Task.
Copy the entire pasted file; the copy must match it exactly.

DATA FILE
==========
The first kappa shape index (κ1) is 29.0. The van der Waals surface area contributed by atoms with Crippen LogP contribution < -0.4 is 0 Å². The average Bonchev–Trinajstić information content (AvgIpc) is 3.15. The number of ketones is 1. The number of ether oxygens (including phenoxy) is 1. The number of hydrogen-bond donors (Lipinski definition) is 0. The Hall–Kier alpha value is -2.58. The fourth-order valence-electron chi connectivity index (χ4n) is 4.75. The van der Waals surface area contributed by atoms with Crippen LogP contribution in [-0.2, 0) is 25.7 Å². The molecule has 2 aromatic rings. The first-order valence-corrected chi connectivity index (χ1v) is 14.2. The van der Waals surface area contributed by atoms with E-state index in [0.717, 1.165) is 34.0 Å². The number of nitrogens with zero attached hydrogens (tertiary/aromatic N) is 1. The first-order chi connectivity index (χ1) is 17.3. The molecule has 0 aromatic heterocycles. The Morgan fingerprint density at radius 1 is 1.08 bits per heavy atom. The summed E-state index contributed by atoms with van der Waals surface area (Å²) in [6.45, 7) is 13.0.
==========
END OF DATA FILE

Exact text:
The first kappa shape index (κ1) is 29.0. The van der Waals surface area contributed by atoms with Crippen LogP contribution < -0.4 is 0 Å². The average Bonchev–Trinajstić information content (AvgIpc) is 3.15. The number of ketones is 1. The number of ether oxygens (including phenoxy) is 1. The number of hydrogen-bond donors (Lipinski definition) is 0. The Hall–Kier alpha value is -2.58. The fourth-order valence-electron chi connectivity index (χ4n) is 4.75. The van der Waals surface area contributed by atoms with Crippen LogP contribution in [-0.2, 0) is 25.7 Å². The molecule has 2 aromatic rings. The first-order valence-corrected chi connectivity index (χ1v) is 14.2. The van der Waals surface area contributed by atoms with E-state index in [0.717, 1.165) is 34.0 Å². The number of nitrogens with zero attached hydrogens (tertiary/aromatic N) is 1. The first-order chi connectivity index (χ1) is 17.3. The molecule has 0 aromatic heterocycles. The Morgan fingerprint density at radius 1 is 1.08 bits per heavy atom. The summed E-state index contributed by atoms with van der Waals surface area (Å²) in [6.45, 7) is 13.0.